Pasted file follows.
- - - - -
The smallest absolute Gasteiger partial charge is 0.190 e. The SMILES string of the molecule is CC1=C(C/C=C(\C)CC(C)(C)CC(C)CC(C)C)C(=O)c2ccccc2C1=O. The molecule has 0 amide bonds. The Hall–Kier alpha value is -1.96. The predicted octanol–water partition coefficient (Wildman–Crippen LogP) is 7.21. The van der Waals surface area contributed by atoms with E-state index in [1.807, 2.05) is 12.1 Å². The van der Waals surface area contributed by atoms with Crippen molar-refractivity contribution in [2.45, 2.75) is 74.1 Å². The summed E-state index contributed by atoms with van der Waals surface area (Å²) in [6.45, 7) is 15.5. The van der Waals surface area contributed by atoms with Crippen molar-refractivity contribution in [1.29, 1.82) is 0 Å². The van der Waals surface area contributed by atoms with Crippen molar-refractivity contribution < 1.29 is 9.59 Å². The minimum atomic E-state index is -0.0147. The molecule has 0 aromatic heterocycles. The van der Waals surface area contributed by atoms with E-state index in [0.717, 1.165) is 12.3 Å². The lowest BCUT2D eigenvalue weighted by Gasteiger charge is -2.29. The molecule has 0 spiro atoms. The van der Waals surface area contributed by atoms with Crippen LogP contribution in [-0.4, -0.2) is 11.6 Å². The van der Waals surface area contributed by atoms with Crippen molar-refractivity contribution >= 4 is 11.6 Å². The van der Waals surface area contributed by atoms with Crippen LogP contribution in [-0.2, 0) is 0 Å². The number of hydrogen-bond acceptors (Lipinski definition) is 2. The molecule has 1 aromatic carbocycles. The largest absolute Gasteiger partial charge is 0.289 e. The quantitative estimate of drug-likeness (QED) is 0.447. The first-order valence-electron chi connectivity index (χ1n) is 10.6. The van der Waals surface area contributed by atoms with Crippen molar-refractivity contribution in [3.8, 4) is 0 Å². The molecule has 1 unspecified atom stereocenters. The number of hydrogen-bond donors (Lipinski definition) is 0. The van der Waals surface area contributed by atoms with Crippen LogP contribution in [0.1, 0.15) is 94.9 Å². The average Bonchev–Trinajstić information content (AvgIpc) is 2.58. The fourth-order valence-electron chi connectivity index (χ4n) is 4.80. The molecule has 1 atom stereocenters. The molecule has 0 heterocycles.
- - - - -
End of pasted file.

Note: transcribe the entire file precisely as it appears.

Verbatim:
The smallest absolute Gasteiger partial charge is 0.190 e. The SMILES string of the molecule is CC1=C(C/C=C(\C)CC(C)(C)CC(C)CC(C)C)C(=O)c2ccccc2C1=O. The molecule has 0 amide bonds. The Hall–Kier alpha value is -1.96. The predicted octanol–water partition coefficient (Wildman–Crippen LogP) is 7.21. The van der Waals surface area contributed by atoms with E-state index in [1.807, 2.05) is 12.1 Å². The van der Waals surface area contributed by atoms with Crippen molar-refractivity contribution in [2.45, 2.75) is 74.1 Å². The summed E-state index contributed by atoms with van der Waals surface area (Å²) in [6.45, 7) is 15.5. The van der Waals surface area contributed by atoms with Crippen molar-refractivity contribution in [1.29, 1.82) is 0 Å². The van der Waals surface area contributed by atoms with Crippen molar-refractivity contribution < 1.29 is 9.59 Å². The minimum atomic E-state index is -0.0147. The molecule has 0 aromatic heterocycles. The van der Waals surface area contributed by atoms with E-state index in [0.717, 1.165) is 12.3 Å². The lowest BCUT2D eigenvalue weighted by Gasteiger charge is -2.29. The molecule has 0 spiro atoms. The van der Waals surface area contributed by atoms with Crippen LogP contribution in [-0.4, -0.2) is 11.6 Å². The van der Waals surface area contributed by atoms with Crippen molar-refractivity contribution >= 4 is 11.6 Å². The van der Waals surface area contributed by atoms with Crippen LogP contribution in [-0.2, 0) is 0 Å². The number of hydrogen-bond acceptors (Lipinski definition) is 2. The molecule has 1 aromatic carbocycles. The largest absolute Gasteiger partial charge is 0.289 e. The quantitative estimate of drug-likeness (QED) is 0.447. The first-order valence-electron chi connectivity index (χ1n) is 10.6. The van der Waals surface area contributed by atoms with Crippen molar-refractivity contribution in [3.8, 4) is 0 Å². The molecule has 1 unspecified atom stereocenters. The number of hydrogen-bond donors (Lipinski definition) is 0. The van der Waals surface area contributed by atoms with Crippen LogP contribution in [0.1, 0.15) is 94.9 Å². The average Bonchev–Trinajstić information content (AvgIpc) is 2.58. The fourth-order valence-electron chi connectivity index (χ4n) is 4.80. The molecule has 1 atom stereocenters. The molecule has 0 heterocycles.